November 29, 2011

Writers' Toilets 2 - Frances Madeson on Her Toilet

What’s missing from this picture? Can you spot it? Right-o, no built-in toilet-paper dispenser in the master bathroom!

The actual toilet is from Levengers─their high-end Notabile model with the Lakota seat cover. I could go on and on about its familiar marbled composition and the ruggedly textured bison leather sure-grip seat (sorry you can’t really see it). Perched thereon, cheek to cheek with the gamey hide, I hit authorial pay dirt, and the below excerpt issued forth. It’s from my new forthcoming blockbuster, an experimental novel (temporally: it actually reads like it’s being written before you in real time just as you turn the page, possibly like the feeling of having one’s life flash before one's very eyes—imagine!) composed in episodes. I won’t bother to contextualize the scene, only to say this one’s about a third of the way in, and by then, you’re likely already half smitten with the fearless unconventional protagonist, with her brazen stools and loose-by-any-standard morals.

Happy reading!

Episode 72

I turned the hot water on maximum force in Hank’s plexiglass-enclosed shower stall and sat on the American Disabilities Act toilet that was surprisingly tall, feeling queenly on the elevated white porcelain throne. My piss didn't burn as it hissed out, and fears of an infection in my urethra from friction’s rub on the latex molecules that had emanated from Danny's condom-covered boner were happily unfounded. I voided my bowels in mere seconds, which frankly astonished me that I could be so at home in a near stranger's bathroom. I felt completely cleaned out, so that if “touching me anywhere” involved my anus, I could meet the moment with confidence.


Frances Madeson is the author of the novel Cooperative Village (Carol MRP Co., 2007). The working title for her current novel is Kissing Booth. Thank you, Frances!

November 25, 2011

Writers' Toilets

After the success of its Writers' Rooms series a couple of years back, The Guardian has just launched a more tech-sexy, new-millennium sequel, Writers' Desktops, featuring shots of authors' computer desktops and some accompanying chit-chat from the authors themselves in order to give us insight into . . . into . . . oh, I don't know. There's some language about having writers "show us around their working lives," and the suggestion that we might learn something about the relationship between technology and the "creative life" of contemporary writers. Writers in this case means a parade of Booker Prize short-listees and winners, as well as producers of the "better" genre fiction and "serious" non-fiction, all of whom will happen to have high profiles in recent literary journalism and contracts with the major corporate houses. In other words, here is yet another exercise in author-as-celebrity voyeurism, a gentrified and "distinction"-conferring version of something you'd find in a tabloid, like having one of the Kardashian sisters give you a guided tour of her thong drawer.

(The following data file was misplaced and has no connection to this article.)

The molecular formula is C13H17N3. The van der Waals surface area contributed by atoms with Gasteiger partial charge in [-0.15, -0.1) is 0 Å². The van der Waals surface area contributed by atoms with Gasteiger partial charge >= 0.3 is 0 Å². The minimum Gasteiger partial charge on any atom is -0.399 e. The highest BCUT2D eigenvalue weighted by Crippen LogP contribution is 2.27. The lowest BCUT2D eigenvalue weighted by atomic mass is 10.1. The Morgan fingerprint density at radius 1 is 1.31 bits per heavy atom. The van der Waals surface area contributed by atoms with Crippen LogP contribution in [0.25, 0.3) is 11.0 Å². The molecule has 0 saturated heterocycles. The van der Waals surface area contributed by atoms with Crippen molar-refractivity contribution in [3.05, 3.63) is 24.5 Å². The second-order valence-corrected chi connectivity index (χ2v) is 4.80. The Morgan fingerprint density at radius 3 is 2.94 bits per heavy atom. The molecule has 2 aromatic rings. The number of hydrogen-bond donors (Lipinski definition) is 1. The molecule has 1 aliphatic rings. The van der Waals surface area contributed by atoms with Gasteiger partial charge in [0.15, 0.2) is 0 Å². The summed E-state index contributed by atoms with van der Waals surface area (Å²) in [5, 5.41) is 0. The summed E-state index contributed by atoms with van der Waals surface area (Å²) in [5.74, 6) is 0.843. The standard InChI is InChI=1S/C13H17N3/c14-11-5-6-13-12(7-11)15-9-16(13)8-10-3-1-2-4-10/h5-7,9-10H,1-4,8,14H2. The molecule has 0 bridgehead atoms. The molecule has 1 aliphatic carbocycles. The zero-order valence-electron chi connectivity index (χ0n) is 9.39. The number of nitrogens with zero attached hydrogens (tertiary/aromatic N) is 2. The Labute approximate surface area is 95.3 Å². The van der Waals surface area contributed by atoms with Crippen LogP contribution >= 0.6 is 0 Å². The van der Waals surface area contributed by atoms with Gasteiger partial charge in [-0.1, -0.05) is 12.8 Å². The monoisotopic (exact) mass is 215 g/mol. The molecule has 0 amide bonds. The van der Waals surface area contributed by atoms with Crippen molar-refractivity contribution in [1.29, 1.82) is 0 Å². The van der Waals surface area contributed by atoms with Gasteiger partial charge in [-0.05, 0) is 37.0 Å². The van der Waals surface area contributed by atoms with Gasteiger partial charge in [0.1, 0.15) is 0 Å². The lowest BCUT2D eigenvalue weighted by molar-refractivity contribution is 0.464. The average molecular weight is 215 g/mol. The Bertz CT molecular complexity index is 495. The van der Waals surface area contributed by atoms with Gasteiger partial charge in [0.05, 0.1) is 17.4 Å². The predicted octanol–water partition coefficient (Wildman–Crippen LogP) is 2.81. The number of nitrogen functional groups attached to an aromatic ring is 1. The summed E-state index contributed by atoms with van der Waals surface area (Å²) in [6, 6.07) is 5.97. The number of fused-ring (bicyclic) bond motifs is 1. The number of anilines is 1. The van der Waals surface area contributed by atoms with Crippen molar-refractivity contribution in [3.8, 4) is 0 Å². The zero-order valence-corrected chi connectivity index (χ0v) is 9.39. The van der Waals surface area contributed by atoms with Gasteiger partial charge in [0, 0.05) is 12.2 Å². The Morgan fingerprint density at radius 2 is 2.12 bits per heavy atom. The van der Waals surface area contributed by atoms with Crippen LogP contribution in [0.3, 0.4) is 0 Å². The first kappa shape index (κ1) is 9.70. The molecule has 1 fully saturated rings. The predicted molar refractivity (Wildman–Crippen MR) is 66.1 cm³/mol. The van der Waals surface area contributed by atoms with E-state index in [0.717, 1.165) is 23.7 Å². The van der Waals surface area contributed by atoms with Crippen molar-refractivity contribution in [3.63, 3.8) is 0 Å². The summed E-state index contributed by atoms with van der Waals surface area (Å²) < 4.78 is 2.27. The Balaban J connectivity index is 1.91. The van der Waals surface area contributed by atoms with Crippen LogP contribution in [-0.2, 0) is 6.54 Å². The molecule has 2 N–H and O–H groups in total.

So, in the spirit of taking the piss, I'm launching this series of Writers' Toilets, starting with my own. The bowl and rim are a little cleaner than usual because we had company yesterday, but it still looks close to what you'd find on any average day when I might step across the hall from the room where I do my Literary Creating. The tile-work on the floor is attractive to look at but clammy and cold on the bottom of my feet - for some reason we still haven't purchased a mat. There's hardly any cabinet space; hence the case of TP on the back of the tank and the plastic storage box under the sink. Open on the plastic storage box is my reading for that morning's bowel movement, a recent issue of Chicago Review devoted to contemporary Italian writing. Like geological strata we can also see evidence of earlier bowel-movement reading peeking out from under the case of toilet paper - a copy of Dalkey Archive Press's Review of Contemporary Fiction (Vol. XXX, #3 The Editions P.O.L. Number, in fact). On a typical morning I have my bowel movement after my second cup of coffee and my first cigarette; afterwards I am ready to begin writing. At the end of the day I always read in bed before falling asleep; my wife pokes fun at me because I take my book with me to the toilet and continue reading while I stand there to pee. The toilet itself has a very satisfactory flush, something I had originally been worried about because the plumbing is quite old, and a definite improvement over the toilet in our previous place. We have only lived in this house for three or four months, but I have already had several fine story ideas while using this toilet.

Writers! Send me your toilet pics, plus any accompanying text and links, and I will post them here.

November 9, 2011

New Fiction at S/Word

"Everyone was talking into their handheld devices, except those whose devices did not require hands, who were just talking. Alive to every permutation, I’d had a good day, I’d had a bad day, I’d had a so-so day..."

I've got a story "Devices," in the inaugural issue of a new webzine devoted to innovative writing, S/Word. Also appearing are Ben Nardolilli, Brett Elizabeth Jenkins, William Doreski, Ben Segal, Ray Succre, Francis Raven, Len Kuntz, Joel Mitchell, Matthew Davies. Props to editors Seth and Chelsea McKelvey for making it happen.

"Devices" is the third of my experiments playing with the inclusion of appropriated text to be published, along with "Valley of the Dolls" and "A Paper Moon."